It is hard to describe this spectacle of birds stopping off at the national wildlife refuge for a short time before they continue their migration north. Large rafts of tens of thousands of birds packed in tightly in the water, and hundreds of thousands in the sky stretching for miles. Their chattering never stopping but only intensifying when suddenly tens of thousands all get up and fly off at once, only to return to the water a short time later. There is a loop road around the wetlands and very easy to see the birds including many ducks, Canada Geese, Trumpeter Swans, Bald Eagles, hawks, and more. Check the periodic waterfowl reports at the wildlife refuge for more information. But be aware that they are migrating and at any moment they can take off and leave. I went several years ago with an estimate of half a million on Monday. By Friday when I arrived there were about 10 or 12 thousand. In just a few days nearly half a million birds got up and left.
Just a sample of the photos from the two-days below. Click to see more. (See the Video also at the bottom of the photos page.)
This has been a multi-year project, with several trips to the Platte River area in central Nebraska to photograph Sandhill Cranes. My trips have primarily been for still photography, but I would usually try to shoot some video as well, when I remembered. Many of the videos were from blinds at the Crane Trust Nature Center near Alda, NE, and the Iain Nicolson Audubon Center at Rowe Sanctuary near Gibbon, NE. Others from the roads in the area. It is a wonderful experience in the late Winter and early Spring to see hundreds of thousands of Sandhill Cranes, and if you are lucky maybe an endangered Whooping Crane.
Here is a short video compilation of several trips.
It was a quiet morning in the Ventura Marsh as I slid my kayak in to the water for an early morning paddle. Let me rephrase that. It was a calm morning, but anything but quiet. The air was alive with the sounds of hundreds of birds, frogs, toads and the hum of cars and motor boats in the distance. As I quietly paddled to try to get some photos the Great Blue Herons kept a watchful eye on me and noisily squawked their displeasure as they flew away long before I got close to them. When I paddled in close to the cattails I was thrilled to see several little Marsh Wrens. I really get a kick out of seeing them cling to two different cattails or blades of grass as they surveyed the area for bugs. The little Swamp Sparrows were seen in the same area. A couple of new birds for me were a 'Sora' ( I saw three) and a 'Virginia Rail'. They foraged in the shallow water at the base of the cattails and quickly disappeared in to the heavy cover as I approached. There were many Wood Ducks, but they saw me long before I saw them and all I really saw was their tail feathers as they made a quick getaway. As I paddled in and around the backwaters and channels of the floating cattail bogs there were dozens of birds that I could hear but didn't see including several Trumpeter Swans. A lone Osprey flew lazy circles overhead causing the ducks and Cormorants to scatter. A couple of years ago the DNR drained down the marsh to kill out the carp, but guess what, they're back. Several times a large carp would boil up next to the kayak and scared the whoop out of me. Fortunately I have a very stable hybrid kayak or I might have tipped as I jumped in my seat. All in all it was a beautiful morning to be out enjoying nature.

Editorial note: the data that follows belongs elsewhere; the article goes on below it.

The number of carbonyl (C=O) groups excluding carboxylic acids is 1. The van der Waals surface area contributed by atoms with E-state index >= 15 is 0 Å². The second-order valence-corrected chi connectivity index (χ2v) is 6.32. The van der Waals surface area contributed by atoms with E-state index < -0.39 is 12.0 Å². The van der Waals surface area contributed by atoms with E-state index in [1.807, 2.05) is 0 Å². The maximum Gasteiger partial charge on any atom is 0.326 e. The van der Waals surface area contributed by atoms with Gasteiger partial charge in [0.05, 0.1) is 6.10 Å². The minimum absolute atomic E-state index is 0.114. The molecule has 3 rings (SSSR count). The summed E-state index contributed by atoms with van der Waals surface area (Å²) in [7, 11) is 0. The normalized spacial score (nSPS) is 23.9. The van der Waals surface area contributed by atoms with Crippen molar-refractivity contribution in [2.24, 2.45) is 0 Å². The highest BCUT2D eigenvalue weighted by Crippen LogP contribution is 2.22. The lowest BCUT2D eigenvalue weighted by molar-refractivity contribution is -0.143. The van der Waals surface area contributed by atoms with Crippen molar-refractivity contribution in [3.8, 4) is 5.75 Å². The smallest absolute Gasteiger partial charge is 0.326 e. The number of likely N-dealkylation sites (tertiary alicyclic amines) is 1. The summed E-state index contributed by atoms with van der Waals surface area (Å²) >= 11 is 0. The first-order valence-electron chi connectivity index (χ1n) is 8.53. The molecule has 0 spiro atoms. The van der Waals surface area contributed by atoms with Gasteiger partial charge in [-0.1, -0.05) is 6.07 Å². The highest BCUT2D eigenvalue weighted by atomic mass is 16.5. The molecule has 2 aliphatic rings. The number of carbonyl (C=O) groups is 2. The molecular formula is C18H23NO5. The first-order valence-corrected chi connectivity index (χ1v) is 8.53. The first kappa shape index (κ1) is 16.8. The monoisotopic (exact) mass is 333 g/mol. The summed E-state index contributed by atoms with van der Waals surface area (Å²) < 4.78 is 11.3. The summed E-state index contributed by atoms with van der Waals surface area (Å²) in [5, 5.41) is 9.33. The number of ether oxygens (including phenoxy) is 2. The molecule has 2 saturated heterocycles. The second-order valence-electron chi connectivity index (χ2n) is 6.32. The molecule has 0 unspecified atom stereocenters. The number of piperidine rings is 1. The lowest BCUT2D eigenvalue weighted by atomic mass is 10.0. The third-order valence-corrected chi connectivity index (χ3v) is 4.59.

[Click images to see larger]